In the Project Setup part choose the Flex SDK that You’ll be using, if You want to taget iOS 5.1 You’ll be needing at least AIR 3.3 included in your SDK.

You can download this combined version of the Flex and AIR SDKs (Flex SDK and AIR SDK) from Adobe’s Gaming Site  if You want to save the trouble of finding and merging SDKs.

Once done with these settings click the finish button.

New FDT Project Panel

Step 3.

Open Your main class ActionScript file, mine is located at “com.swfgeek.examples” and it’s named AIRforIOSExample for this example we  will be only adding some text in order to display something on screen once we are testing our project. You can copy the ActionScript below or add your own.

package com.swfgeek.examples {
	import flash.display.Sprite;
	import flash.text.TextField;
	import flash.text.TextFieldAutoSize;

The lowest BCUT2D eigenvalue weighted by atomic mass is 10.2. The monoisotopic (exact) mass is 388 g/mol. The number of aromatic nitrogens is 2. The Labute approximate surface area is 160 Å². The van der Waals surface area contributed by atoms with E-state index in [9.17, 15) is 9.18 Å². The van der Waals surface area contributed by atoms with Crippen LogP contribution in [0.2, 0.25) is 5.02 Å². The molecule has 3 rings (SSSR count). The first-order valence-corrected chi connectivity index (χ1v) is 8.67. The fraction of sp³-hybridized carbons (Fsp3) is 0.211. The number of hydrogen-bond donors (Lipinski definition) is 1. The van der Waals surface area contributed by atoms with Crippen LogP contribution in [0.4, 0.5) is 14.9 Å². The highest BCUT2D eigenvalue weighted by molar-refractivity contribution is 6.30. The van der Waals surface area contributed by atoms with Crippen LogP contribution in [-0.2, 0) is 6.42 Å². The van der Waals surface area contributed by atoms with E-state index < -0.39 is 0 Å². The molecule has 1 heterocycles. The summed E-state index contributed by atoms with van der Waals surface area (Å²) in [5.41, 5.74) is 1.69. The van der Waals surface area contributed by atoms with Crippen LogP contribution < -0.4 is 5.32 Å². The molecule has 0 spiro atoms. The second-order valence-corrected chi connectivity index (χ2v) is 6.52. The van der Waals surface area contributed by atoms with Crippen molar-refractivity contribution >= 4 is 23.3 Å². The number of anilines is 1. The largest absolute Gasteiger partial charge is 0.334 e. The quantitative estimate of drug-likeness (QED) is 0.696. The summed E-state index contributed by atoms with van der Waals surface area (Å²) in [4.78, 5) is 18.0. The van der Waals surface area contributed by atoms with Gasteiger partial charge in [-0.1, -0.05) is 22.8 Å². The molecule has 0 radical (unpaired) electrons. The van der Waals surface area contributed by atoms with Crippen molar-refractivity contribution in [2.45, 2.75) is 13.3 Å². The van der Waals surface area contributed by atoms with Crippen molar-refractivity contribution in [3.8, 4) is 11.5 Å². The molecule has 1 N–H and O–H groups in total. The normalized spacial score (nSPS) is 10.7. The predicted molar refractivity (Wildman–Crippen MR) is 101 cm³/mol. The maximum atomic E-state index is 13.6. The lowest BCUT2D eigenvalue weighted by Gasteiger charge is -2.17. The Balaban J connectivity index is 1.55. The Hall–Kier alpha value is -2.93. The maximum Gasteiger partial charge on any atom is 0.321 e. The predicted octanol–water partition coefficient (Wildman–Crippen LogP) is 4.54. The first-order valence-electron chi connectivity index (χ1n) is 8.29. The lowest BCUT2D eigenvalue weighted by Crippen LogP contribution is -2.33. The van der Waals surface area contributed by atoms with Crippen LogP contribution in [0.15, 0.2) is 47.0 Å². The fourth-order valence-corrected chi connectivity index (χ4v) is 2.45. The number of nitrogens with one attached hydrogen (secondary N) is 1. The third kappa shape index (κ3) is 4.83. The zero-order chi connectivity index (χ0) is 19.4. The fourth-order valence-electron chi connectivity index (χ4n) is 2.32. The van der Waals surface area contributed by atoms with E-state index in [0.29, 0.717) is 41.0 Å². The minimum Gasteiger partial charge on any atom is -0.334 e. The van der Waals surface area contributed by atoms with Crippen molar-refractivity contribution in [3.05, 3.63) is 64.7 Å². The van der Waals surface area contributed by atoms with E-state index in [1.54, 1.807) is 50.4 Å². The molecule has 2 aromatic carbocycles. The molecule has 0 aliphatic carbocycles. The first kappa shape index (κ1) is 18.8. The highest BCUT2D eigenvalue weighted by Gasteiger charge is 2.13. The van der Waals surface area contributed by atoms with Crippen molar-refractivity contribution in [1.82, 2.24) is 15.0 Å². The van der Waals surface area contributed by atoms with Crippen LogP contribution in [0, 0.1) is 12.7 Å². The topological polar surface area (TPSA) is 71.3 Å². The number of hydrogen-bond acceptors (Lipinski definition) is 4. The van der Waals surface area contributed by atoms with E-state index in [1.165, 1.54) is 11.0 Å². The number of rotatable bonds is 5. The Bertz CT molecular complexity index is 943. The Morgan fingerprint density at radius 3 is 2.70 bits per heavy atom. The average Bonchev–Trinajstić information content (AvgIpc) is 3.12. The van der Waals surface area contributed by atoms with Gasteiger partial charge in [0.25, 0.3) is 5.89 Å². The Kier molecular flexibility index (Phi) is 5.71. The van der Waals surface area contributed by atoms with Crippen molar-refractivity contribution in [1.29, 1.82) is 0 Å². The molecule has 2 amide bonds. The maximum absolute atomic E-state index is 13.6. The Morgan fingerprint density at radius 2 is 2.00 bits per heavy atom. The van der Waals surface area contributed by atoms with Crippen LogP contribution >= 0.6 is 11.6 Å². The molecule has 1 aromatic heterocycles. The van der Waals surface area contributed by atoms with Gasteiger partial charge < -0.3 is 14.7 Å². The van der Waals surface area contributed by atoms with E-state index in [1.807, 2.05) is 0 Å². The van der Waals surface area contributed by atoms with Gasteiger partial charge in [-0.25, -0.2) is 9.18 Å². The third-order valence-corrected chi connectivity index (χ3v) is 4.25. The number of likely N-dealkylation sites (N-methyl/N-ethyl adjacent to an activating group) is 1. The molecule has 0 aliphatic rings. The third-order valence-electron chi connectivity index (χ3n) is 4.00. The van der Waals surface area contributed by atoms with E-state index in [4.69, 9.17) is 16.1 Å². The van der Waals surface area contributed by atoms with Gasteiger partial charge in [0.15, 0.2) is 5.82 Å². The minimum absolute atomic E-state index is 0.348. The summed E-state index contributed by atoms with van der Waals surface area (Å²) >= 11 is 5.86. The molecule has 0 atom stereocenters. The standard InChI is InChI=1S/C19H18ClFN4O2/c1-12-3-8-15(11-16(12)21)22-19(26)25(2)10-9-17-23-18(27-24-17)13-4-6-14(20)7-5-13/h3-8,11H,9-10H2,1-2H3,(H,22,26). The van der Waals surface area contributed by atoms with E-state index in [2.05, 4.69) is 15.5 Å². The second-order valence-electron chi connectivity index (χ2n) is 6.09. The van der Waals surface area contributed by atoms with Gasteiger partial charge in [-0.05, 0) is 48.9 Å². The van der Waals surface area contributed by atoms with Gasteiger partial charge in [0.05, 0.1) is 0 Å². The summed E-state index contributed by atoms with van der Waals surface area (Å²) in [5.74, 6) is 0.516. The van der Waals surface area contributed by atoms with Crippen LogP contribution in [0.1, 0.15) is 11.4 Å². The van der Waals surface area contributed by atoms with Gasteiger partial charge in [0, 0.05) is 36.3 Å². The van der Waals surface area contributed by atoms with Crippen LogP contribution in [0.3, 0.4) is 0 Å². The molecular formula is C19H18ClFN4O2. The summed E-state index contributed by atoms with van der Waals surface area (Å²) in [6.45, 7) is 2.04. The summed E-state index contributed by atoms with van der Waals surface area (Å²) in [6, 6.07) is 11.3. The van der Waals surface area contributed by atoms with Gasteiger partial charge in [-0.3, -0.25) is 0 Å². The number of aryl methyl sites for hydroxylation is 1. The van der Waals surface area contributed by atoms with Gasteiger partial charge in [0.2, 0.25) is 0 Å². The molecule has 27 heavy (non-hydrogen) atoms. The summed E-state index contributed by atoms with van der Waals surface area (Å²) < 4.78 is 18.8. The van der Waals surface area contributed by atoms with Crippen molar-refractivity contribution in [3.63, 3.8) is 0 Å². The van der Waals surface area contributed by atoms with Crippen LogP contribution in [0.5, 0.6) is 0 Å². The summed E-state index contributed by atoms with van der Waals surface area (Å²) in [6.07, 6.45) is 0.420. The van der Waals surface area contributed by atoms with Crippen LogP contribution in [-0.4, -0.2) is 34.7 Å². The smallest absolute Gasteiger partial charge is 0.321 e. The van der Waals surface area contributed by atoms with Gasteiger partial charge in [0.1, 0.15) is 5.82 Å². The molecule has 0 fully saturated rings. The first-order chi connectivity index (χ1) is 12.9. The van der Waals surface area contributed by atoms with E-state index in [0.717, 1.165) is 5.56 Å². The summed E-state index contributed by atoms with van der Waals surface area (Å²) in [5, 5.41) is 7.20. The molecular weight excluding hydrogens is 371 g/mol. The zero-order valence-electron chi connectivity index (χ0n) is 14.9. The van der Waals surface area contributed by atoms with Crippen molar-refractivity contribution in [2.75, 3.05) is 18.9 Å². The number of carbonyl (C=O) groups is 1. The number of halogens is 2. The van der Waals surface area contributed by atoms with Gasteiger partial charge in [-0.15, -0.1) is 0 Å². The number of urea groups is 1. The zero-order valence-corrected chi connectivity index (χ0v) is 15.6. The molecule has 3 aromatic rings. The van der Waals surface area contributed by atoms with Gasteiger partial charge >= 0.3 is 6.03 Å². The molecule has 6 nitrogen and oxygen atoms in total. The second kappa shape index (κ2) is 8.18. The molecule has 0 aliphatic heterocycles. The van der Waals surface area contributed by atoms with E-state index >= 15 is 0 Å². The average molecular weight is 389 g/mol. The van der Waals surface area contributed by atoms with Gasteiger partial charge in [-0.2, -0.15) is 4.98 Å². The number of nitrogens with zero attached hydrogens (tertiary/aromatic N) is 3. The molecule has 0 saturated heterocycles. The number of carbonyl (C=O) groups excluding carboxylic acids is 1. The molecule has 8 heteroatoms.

import flash.text.TextFormat;
	import flash.text.TextFormatAlign;
	public class AIRforIOSExample extends Sprite {
		public function AIRforIOSExample() {
			var tFormat : TextFormat = new TextFormat();
			tFormat.align = TextFormatAlign.CENTER;
			tFormat.color = 0xFF0000;
			tFormat.size = 45;
			var tField : TextField = new TextField();
			tField.x = stage.stageWidth * .5 - tField.width * .5;
			tField.y = stage.stageHeight * .5 - tField.height * .5;
			tField.autoSize = TextFieldAutoSize.CENTER;
			tField.text = "Hello iOS!";

If You used this script You’ll see a text in red saying “Hello iOS!” centered on screen once you test your application, how to test and publish? keep reading below.


Step 4.

Time for testing, to test/debug Your application on the AIR Debug Launcher (ADL for short) you must create a new debug/run configuration, you can do so by going to Menu>Run>Debug Configurations or clicking on the little bug icon on the upper toolbar  ( see Fig.3 below) and select Debug Configurations.